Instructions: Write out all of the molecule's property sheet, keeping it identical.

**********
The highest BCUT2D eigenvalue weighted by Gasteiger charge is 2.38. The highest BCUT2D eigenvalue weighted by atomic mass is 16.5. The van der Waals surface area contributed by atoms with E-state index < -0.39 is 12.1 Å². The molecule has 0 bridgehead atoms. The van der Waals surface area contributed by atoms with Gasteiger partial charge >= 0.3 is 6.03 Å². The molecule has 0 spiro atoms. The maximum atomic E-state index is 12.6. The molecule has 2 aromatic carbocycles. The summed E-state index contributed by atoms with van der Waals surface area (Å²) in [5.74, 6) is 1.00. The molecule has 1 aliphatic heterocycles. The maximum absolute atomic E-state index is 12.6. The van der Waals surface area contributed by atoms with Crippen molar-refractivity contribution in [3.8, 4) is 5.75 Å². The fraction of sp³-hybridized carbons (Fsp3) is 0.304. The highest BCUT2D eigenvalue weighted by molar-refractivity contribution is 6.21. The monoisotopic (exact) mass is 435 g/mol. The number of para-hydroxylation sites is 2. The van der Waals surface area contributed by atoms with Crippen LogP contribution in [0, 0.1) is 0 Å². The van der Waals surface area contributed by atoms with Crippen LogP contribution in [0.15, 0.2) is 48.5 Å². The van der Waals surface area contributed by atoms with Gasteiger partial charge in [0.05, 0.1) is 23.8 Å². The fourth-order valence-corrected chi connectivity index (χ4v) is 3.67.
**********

The highest BCUT2D eigenvalue weighted by Gasteiger charge is 2.38. The highest BCUT2D eigenvalue weighted by atomic mass is 16.5. The van der Waals surface area contributed by atoms with E-state index < -0.39 is 12.1 Å². The molecule has 0 bridgehead atoms. The van der Waals surface area contributed by atoms with Gasteiger partial charge >= 0.3 is 6.03 Å². The molecule has 0 spiro atoms. The maximum atomic E-state index is 12.6. The molecule has 2 aromatic carbocycles. The summed E-state index contributed by atoms with van der Waals surface area (Å²) in [5.74, 6) is 1.00. The molecule has 1 aliphatic heterocycles. The maximum absolute atomic E-state index is 12.6. The van der Waals surface area contributed by atoms with Crippen molar-refractivity contribution in [3.8, 4) is 5.75 Å². The fraction of sp³-hybridized carbons (Fsp3) is 0.304. The highest BCUT2D eigenvalue weighted by molar-refractivity contribution is 6.21. The monoisotopic (exact) mass is 435 g/mol. The number of para-hydroxylation sites is 2. The van der Waals surface area contributed by atoms with Crippen LogP contribution in [0, 0.1) is 0 Å². The van der Waals surface area contributed by atoms with Crippen LogP contribution in [0.15, 0.2) is 48.5 Å². The van der Waals surface area contributed by atoms with Gasteiger partial charge in [0.05, 0.1) is 23.8 Å². The fourth-order valence-corrected chi connectivity index (χ4v) is 3.67.